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Old 10-07-2019, 03:41 PM   #1
john r h
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Default Hilda the 165

Recently, I was lucky enough to be able to buy one of my dream cars. Not an exotic supercar, but a Volvo that Volvo didn't produce.

I love the luxury and smooth straight six of the 164, and I also love the styling and usefulness of Volvo estate cars. Volvo never combined the two (apart from one experimental car built in the Australian factory).

The "165" I have named Hilda was built in the 1970s by Clutterbucks coachbuilders in the UK. They combined the back of a 1974 145 with the front end of a 164. She was restored gradually in the 90s by a Volvo specialist.

I know a little of the history, but not much. I you have any factual info about the car's history, I would be pleased to hear from you.










Some photos showing her condition as bought:



















































There's more positive than negative, but still lots of work needed.

Pros:
It's a 165!
Manual plus overdrive
Body is quite good in many of the typical 100 series rust areas
It has an MOT and some recommissioning is already done (new calipers and flexis)

Cons:
Paint is dreadful. It's cellulose, which I hate. Very faded, and flaking off in many places
There's rust in some tricky areas; e.g. roof gutters and underneath (more later)
240 interior looks wrong and has to go (it's already sold)
Some poor quality aspects of the restoration work (more later)


The next update will show work commencing!

Cheers

John
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Old 10-07-2019, 03:43 PM   #2
john r h
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After Hilda was delivered from Anglia Car Auctions, I changed oil, plugs and fuel, and took her for a drive.

There are quite a lot of mechanical issues to address, but I will deal with those later.


Polishing

Her first outing was to Ste's house. As a work-swap, I did some bodywork prep on his 164, while he gave Hilda a much needed buff.

Her paint was extremely faded, so the buffing process took a full day. This is Ste's "why-the-hell-did-I-volunteer-for-this?" face




Tom helped out cleaning and conditioning the interior. (He has a vested interest - he's buying the seats for his girlfriend Georgie's 240)




Ste's hard work made a massive difference.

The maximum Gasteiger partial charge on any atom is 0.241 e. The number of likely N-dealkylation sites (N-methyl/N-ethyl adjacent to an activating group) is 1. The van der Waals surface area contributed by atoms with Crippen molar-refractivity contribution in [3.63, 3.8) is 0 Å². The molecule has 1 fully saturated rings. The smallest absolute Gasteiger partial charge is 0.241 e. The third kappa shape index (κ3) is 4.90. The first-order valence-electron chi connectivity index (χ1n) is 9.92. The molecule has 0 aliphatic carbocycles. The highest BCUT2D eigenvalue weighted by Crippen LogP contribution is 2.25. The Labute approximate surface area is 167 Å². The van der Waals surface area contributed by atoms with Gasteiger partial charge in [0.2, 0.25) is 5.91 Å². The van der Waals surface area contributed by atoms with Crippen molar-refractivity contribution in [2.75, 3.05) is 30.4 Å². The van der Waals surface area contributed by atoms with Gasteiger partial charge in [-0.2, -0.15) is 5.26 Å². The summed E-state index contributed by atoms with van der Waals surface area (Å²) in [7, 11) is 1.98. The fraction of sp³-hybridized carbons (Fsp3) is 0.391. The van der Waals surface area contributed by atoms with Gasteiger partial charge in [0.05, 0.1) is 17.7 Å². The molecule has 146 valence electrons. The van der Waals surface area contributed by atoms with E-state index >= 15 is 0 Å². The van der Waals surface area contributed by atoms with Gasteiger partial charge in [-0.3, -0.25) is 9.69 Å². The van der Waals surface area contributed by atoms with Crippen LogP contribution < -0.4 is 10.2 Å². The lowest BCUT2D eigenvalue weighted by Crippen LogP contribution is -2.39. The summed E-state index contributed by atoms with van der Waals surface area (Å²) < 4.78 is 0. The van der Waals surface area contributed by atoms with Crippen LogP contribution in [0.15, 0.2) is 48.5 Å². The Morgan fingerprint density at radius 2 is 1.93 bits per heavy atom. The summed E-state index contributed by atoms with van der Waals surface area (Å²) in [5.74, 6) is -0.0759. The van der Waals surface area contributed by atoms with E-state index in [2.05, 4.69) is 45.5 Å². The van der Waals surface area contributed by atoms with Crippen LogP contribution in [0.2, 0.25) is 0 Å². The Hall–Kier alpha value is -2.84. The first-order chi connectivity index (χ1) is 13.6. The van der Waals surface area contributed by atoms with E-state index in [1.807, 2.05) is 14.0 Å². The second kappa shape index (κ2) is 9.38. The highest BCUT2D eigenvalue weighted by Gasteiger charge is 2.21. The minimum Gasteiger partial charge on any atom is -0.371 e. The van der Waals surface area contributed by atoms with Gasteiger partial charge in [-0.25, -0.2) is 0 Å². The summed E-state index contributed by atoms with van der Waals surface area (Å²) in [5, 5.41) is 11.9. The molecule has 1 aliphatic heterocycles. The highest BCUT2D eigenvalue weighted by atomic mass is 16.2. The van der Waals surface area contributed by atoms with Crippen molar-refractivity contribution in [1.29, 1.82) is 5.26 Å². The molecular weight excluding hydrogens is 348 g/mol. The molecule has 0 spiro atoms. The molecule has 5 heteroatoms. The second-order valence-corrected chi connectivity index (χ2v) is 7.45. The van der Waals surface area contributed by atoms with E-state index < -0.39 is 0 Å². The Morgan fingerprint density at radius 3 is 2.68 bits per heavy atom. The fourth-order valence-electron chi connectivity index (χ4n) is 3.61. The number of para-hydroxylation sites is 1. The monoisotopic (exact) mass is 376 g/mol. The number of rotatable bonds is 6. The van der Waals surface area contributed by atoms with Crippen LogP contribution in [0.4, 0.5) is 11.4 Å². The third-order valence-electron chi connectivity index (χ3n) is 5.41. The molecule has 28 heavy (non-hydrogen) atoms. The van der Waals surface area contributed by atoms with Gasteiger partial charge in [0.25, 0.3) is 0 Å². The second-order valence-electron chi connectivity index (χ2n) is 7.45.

It was very motivating to see Hilda shiny, but being old celly paint, some parts had gone dull again within 24 hours! No big deal; she'll be getting resprayed after the body repairs are done.



Bumpers

The next job was another motivator: changing to the smaller 1973 bumpers. On a 140 or 240, I like the big girder bumpers, but in my opinion they really don't suit the 164 - the front looks like a sulky bottom lip.

The front end was quite straightforward. Apart from having to cut and remake brake pipe mountings, it's a bolt-on swap.

The back is more difficult, because Volvo completely changed the bumper mounting system and the sheet metal below the tailgate for the introduction of the big bumpers in 1974.

I fabricated hybrid brackets to join '74 mounts to '73 bumpers. Work in progress here







And Hilda looks happier already!











Rear mounts still need finishing, and I am making a lower valance panel to fill the gap under the smaller rear bumper, more on that later.




Rust

Next I decided to tackle some rust at the back of the car. I knew the fuel tank and left spare wheel well were bad, so I decided to deal with everything behind the axle first. There was more rust than I expected, but isn't there always?

In preparing to fit the new spare wheel well, I found some poor quality repairs at the base of the rear wing. This was already suspect, because it was the wrong shape - a smooth curve lacking the folds that should run along the wing bottom. Sure enough, under a thick layer of filler
I found some crude patches. The driver's side is the same, so I have decided to replace both rear wing bottoms.